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UCLA Magazine Spring 2005
From Murphy Hall
Living La Vida 'Lorca'
Stress Fractures
What's at Stake
The Importance of Being Elma
House of Cards
The Quest
Through Women's Eyes
Dynamic Duo
Bruin Walk

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Spring 2005
House of Cards

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But low-impact people are becoming high-impact people for two reasons: rises in living standards in Third World countries whose inhabitants see and covet First World lifestyles; and immigration, both legal and illegal, of Third World inhabitants into the First World, driven by political, economic and social problems at home. Immigration from low-impact countries is now the main contributor to the increasing populations of Europe and the U.S. By the same token, the overwhelmingly most important population problem for the world as a whole is not the high rate of population increase in Kenya, Rwanda and some other poor Third World countries — although much discussed. The biggest problem is the increase in total human impact, as the result of rising Third World living standards, and of Third World individuals moving to the First World and adopting First World living standards.

There are many “optimists” who argue that the world could support double its human population, and who consider only the increase in human numbers and not the average increase in per capita impact. But I have not met anyone who seriously argues that the world could support 12 times its current impact, although an increase of that factor would result from all Third World inhabitants adopting First World living standards. (That factor of 12 is less than the factor of 32 that I just mentioned because there are already First World inhabitants with high-impact lifestyles, although they are greatly outnumbered by Third World inhabitants.) Even if the people of China alone achieved a First World living standard while everyone else’s living standard remained constant, that would double human impact on the world.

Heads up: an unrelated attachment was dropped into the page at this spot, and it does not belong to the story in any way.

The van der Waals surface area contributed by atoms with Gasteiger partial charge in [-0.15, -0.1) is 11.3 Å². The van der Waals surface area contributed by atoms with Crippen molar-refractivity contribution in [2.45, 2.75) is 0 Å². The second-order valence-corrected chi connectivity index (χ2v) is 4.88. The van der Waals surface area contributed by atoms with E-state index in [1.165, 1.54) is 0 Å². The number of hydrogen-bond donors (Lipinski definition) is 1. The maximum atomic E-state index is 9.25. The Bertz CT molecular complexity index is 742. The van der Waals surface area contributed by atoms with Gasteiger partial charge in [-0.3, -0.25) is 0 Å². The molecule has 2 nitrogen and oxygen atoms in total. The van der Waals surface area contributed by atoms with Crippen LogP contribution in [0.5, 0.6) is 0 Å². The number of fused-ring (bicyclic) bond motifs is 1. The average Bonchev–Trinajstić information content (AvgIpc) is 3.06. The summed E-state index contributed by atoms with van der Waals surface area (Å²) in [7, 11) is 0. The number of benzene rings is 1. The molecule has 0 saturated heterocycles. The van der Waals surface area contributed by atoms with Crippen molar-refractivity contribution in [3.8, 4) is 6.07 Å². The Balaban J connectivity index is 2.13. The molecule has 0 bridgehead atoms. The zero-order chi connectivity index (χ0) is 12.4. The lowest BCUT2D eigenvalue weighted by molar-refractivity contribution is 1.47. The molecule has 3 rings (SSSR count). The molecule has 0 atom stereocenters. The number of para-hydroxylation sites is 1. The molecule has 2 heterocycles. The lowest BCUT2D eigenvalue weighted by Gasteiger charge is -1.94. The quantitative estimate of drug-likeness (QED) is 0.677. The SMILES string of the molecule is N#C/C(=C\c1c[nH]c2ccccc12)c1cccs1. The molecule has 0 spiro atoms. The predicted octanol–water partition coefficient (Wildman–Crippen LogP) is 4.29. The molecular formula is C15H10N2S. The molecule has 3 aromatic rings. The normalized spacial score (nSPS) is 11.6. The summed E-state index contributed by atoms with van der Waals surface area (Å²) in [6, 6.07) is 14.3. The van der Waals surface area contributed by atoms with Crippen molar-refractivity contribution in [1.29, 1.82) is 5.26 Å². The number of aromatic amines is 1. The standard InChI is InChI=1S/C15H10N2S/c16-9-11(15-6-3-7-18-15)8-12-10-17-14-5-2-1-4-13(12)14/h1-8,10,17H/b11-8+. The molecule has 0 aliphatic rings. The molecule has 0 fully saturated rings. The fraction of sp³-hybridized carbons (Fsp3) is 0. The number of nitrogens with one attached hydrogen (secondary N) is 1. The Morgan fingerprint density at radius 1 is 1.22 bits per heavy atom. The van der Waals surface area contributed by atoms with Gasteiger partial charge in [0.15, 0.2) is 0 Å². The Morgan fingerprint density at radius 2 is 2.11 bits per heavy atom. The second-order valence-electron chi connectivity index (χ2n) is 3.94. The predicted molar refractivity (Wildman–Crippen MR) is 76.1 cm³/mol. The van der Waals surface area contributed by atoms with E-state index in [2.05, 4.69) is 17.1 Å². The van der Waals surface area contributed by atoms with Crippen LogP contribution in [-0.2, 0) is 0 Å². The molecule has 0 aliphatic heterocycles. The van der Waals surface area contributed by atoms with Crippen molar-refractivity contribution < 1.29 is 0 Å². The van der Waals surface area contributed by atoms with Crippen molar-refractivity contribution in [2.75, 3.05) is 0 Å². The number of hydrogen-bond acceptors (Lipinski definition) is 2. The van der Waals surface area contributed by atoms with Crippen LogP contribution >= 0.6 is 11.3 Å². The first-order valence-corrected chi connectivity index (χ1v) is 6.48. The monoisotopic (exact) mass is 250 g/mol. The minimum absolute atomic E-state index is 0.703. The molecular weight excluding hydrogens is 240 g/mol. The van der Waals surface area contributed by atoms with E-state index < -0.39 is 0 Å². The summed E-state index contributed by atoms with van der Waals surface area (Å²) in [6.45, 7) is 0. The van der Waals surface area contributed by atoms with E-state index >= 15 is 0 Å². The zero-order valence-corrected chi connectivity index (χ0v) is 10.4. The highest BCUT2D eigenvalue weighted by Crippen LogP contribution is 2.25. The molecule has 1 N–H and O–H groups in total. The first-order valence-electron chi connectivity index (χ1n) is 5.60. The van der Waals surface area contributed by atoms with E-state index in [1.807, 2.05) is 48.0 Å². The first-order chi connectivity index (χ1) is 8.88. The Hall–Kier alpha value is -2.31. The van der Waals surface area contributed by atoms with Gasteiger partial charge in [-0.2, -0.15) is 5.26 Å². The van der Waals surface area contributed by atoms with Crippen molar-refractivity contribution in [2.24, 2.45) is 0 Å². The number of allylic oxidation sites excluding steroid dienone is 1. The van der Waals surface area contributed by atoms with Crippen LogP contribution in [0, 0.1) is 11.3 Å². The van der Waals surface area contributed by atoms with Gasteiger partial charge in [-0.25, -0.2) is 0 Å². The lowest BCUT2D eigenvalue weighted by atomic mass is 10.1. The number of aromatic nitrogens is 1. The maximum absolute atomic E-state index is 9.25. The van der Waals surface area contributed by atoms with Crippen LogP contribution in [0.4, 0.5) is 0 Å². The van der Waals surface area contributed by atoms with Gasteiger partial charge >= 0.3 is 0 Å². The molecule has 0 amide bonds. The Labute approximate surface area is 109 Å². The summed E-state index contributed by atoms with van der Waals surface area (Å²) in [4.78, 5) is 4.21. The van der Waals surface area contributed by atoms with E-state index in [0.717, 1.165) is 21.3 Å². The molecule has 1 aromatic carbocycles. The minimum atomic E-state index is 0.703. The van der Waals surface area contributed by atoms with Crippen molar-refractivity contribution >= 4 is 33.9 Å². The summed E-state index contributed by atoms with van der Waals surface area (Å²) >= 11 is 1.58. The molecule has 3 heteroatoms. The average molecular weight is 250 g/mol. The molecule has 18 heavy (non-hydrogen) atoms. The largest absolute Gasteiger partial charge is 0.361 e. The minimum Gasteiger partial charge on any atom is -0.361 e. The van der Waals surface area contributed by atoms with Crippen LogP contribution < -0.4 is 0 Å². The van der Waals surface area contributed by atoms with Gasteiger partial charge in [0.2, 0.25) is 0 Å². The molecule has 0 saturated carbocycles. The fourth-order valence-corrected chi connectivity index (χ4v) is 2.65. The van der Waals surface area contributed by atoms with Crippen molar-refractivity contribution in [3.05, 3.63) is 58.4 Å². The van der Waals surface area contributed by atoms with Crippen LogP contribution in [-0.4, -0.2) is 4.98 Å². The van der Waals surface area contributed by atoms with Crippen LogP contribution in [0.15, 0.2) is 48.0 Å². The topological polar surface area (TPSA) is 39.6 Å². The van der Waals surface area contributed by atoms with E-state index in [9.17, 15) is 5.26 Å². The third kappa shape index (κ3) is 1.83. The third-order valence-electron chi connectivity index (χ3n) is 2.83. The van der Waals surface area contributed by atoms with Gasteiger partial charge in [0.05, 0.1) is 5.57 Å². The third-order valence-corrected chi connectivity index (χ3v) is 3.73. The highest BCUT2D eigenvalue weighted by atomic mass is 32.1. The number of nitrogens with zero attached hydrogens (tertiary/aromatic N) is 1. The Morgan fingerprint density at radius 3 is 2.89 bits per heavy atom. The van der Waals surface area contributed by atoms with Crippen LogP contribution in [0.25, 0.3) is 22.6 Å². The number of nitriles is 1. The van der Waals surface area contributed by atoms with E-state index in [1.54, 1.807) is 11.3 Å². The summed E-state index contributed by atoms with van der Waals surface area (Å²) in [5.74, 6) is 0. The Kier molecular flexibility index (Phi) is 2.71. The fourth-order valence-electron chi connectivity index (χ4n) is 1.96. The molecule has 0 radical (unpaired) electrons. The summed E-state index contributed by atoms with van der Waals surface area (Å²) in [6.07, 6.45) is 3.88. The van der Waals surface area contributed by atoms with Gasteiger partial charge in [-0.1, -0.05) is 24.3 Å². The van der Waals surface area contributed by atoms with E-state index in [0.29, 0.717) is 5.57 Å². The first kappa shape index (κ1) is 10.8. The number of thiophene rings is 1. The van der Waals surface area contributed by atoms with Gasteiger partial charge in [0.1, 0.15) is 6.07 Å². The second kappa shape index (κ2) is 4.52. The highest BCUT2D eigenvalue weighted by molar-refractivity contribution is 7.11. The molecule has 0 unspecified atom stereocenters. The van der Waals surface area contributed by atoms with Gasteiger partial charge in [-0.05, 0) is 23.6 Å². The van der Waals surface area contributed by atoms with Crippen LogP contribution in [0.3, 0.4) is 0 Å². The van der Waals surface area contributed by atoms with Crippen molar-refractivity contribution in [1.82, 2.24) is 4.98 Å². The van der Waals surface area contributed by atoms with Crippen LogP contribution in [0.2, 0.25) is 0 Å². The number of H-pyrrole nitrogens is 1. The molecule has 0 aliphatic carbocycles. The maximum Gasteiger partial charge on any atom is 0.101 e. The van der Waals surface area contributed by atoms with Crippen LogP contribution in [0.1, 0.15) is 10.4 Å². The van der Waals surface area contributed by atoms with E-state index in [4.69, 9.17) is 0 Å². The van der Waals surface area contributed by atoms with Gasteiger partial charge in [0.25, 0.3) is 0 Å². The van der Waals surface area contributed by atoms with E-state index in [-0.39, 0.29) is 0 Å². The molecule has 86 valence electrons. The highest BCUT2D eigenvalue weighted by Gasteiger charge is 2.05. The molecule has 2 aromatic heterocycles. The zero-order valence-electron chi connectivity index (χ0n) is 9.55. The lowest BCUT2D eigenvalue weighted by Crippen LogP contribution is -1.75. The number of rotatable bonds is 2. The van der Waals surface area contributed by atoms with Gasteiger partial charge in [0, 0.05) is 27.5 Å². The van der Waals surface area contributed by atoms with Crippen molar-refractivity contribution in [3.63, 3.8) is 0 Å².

People in the Third World aspire to First World living standards. They develop that aspiration through watching television, seeing advertisements for First World consumer products sold in their countries and observing First World visitors to their countries. Even in the most remote villages and refugee camps today, people know about the outside world. Third World citizens are encouraged in that aspiration by First World and United Nations development agencies, which hold out to them the prospect of achieving their dream if they will only adopt the right policies, like balancing their national budgets, investing in education and infrastructure, and so on.

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